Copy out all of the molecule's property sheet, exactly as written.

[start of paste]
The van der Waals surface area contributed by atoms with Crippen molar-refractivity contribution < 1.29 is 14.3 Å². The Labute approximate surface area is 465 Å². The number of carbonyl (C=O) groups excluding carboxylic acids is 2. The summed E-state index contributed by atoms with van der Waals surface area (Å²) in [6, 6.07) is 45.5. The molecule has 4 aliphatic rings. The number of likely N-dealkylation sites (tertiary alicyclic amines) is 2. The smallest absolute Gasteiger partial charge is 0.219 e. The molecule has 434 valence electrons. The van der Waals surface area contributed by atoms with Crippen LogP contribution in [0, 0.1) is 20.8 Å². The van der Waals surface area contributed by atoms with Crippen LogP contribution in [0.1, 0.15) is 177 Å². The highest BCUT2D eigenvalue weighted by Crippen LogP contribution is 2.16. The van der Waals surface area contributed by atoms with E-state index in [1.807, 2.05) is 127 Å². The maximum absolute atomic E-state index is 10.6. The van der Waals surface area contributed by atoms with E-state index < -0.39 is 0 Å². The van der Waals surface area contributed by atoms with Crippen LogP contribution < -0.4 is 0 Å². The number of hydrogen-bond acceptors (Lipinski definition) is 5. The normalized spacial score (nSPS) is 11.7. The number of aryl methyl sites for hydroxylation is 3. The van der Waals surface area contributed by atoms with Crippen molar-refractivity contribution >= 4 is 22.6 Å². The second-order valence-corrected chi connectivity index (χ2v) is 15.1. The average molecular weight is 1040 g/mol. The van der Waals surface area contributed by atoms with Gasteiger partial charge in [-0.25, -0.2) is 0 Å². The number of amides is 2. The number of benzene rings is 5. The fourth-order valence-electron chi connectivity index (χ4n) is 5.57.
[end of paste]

The van der Waals surface area contributed by atoms with Crippen molar-refractivity contribution < 1.29 is 14.3 Å². The Labute approximate surface area is 465 Å². The number of carbonyl (C=O) groups excluding carboxylic acids is 2. The summed E-state index contributed by atoms with van der Waals surface area (Å²) in [6, 6.07) is 45.5. The molecule has 4 aliphatic rings. The number of likely N-dealkylation sites (tertiary alicyclic amines) is 2. The smallest absolute Gasteiger partial charge is 0.219 e. The molecule has 434 valence electrons. The van der Waals surface area contributed by atoms with Crippen LogP contribution in [0, 0.1) is 20.8 Å². The van der Waals surface area contributed by atoms with Crippen LogP contribution in [0.1, 0.15) is 177 Å². The highest BCUT2D eigenvalue weighted by Crippen LogP contribution is 2.16. The van der Waals surface area contributed by atoms with E-state index in [1.807, 2.05) is 127 Å². The maximum absolute atomic E-state index is 10.6. The van der Waals surface area contributed by atoms with E-state index < -0.39 is 0 Å². The van der Waals surface area contributed by atoms with Crippen LogP contribution < -0.4 is 0 Å². The number of hydrogen-bond acceptors (Lipinski definition) is 5. The normalized spacial score (nSPS) is 11.7. The number of aryl methyl sites for hydroxylation is 3. The van der Waals surface area contributed by atoms with Crippen molar-refractivity contribution >= 4 is 22.6 Å². The second-order valence-corrected chi connectivity index (χ2v) is 15.1. The average molecular weight is 1040 g/mol. The van der Waals surface area contributed by atoms with Gasteiger partial charge in [-0.25, -0.2) is 0 Å². The number of amides is 2. The number of benzene rings is 5. The fourth-order valence-electron chi connectivity index (χ4n) is 5.57.